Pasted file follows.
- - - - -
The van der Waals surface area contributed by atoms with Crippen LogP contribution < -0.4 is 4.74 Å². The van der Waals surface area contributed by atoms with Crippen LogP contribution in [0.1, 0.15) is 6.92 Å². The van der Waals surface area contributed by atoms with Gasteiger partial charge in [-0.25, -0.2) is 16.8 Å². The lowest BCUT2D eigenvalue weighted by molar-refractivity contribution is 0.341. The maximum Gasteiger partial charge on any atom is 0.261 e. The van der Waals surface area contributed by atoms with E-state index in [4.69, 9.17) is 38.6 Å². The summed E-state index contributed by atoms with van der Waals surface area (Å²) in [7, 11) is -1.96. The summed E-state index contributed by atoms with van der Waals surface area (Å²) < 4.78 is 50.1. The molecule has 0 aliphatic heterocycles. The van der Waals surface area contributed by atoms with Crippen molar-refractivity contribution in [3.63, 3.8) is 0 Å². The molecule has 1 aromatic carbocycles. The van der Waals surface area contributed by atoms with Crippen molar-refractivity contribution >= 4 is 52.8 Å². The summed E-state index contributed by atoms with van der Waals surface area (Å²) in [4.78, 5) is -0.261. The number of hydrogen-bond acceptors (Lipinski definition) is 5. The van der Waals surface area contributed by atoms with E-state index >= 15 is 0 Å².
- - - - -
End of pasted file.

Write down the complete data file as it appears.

The van der Waals surface area contributed by atoms with Crippen LogP contribution < -0.4 is 4.74 Å². The van der Waals surface area contributed by atoms with Crippen LogP contribution in [0.1, 0.15) is 6.92 Å². The van der Waals surface area contributed by atoms with Gasteiger partial charge in [-0.25, -0.2) is 16.8 Å². The lowest BCUT2D eigenvalue weighted by molar-refractivity contribution is 0.341. The maximum Gasteiger partial charge on any atom is 0.261 e. The van der Waals surface area contributed by atoms with E-state index in [4.69, 9.17) is 38.6 Å². The summed E-state index contributed by atoms with van der Waals surface area (Å²) in [7, 11) is -1.96. The summed E-state index contributed by atoms with van der Waals surface area (Å²) < 4.78 is 50.1. The molecule has 0 aliphatic heterocycles. The van der Waals surface area contributed by atoms with Crippen molar-refractivity contribution in [3.63, 3.8) is 0 Å². The molecule has 1 aromatic carbocycles. The van der Waals surface area contributed by atoms with Crippen molar-refractivity contribution >= 4 is 52.8 Å². The summed E-state index contributed by atoms with van der Waals surface area (Å²) in [4.78, 5) is -0.261. The number of hydrogen-bond acceptors (Lipinski definition) is 5. The van der Waals surface area contributed by atoms with E-state index >= 15 is 0 Å².